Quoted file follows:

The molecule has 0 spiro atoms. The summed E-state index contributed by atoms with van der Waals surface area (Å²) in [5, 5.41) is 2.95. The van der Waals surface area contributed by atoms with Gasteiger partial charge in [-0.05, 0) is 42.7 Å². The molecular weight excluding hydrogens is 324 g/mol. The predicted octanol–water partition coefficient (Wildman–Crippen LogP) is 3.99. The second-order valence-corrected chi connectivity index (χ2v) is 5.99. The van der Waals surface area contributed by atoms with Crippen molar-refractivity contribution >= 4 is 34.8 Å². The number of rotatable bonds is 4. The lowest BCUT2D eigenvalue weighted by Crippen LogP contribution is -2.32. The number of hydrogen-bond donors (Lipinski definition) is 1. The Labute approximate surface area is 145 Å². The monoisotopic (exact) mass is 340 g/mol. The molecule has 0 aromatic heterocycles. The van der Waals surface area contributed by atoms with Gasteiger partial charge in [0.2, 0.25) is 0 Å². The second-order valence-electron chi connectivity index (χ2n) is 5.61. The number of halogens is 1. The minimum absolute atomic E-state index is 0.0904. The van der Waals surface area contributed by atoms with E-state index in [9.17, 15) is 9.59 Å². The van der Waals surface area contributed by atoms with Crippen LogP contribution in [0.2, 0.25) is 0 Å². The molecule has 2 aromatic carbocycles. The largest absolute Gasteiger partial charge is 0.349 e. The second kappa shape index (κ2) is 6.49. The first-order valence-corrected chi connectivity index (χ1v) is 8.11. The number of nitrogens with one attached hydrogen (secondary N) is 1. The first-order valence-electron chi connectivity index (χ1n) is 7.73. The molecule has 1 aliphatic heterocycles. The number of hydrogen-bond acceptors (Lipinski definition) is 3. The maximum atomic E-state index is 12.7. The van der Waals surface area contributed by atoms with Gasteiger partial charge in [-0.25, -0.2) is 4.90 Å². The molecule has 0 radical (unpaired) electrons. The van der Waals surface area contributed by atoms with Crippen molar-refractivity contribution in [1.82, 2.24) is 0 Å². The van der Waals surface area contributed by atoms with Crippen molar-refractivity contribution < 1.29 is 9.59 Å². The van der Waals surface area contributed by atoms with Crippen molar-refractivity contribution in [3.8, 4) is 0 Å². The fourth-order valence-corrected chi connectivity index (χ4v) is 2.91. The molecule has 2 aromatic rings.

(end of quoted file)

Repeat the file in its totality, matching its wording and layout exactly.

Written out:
The molecule has 0 spiro atoms. The summed E-state index contributed by atoms with van der Waals surface area (Å²) in [5, 5.41) is 2.95. The van der Waals surface area contributed by atoms with Gasteiger partial charge in [-0.05, 0) is 42.7 Å². The molecular weight excluding hydrogens is 324 g/mol. The predicted octanol–water partition coefficient (Wildman–Crippen LogP) is 3.99. The second-order valence-corrected chi connectivity index (χ2v) is 5.99. The van der Waals surface area contributed by atoms with Crippen molar-refractivity contribution >= 4 is 34.8 Å². The number of rotatable bonds is 4. The lowest BCUT2D eigenvalue weighted by Crippen LogP contribution is -2.32. The number of hydrogen-bond donors (Lipinski definition) is 1. The Labute approximate surface area is 145 Å². The monoisotopic (exact) mass is 340 g/mol. The molecule has 0 aromatic heterocycles. The van der Waals surface area contributed by atoms with Gasteiger partial charge in [0.2, 0.25) is 0 Å². The second-order valence-electron chi connectivity index (χ2n) is 5.61. The number of halogens is 1. The minimum absolute atomic E-state index is 0.0904. The van der Waals surface area contributed by atoms with E-state index in [9.17, 15) is 9.59 Å². The van der Waals surface area contributed by atoms with Crippen LogP contribution in [0.2, 0.25) is 0 Å². The molecule has 2 aromatic carbocycles. The largest absolute Gasteiger partial charge is 0.349 e. The second kappa shape index (κ2) is 6.49. The first-order valence-corrected chi connectivity index (χ1v) is 8.11. The number of nitrogens with one attached hydrogen (secondary N) is 1. The first-order valence-electron chi connectivity index (χ1n) is 7.73. The molecule has 1 aliphatic heterocycles. The number of hydrogen-bond acceptors (Lipinski definition) is 3. The maximum atomic E-state index is 12.7. The van der Waals surface area contributed by atoms with Gasteiger partial charge in [-0.25, -0.2) is 4.90 Å². The molecule has 0 radical (unpaired) electrons. The van der Waals surface area contributed by atoms with Crippen molar-refractivity contribution in [1.82, 2.24) is 0 Å². The van der Waals surface area contributed by atoms with Crippen molar-refractivity contribution < 1.29 is 9.59 Å². The van der Waals surface area contributed by atoms with Crippen molar-refractivity contribution in [3.8, 4) is 0 Å². The fourth-order valence-corrected chi connectivity index (χ4v) is 2.91. The molecule has 2 aromatic rings.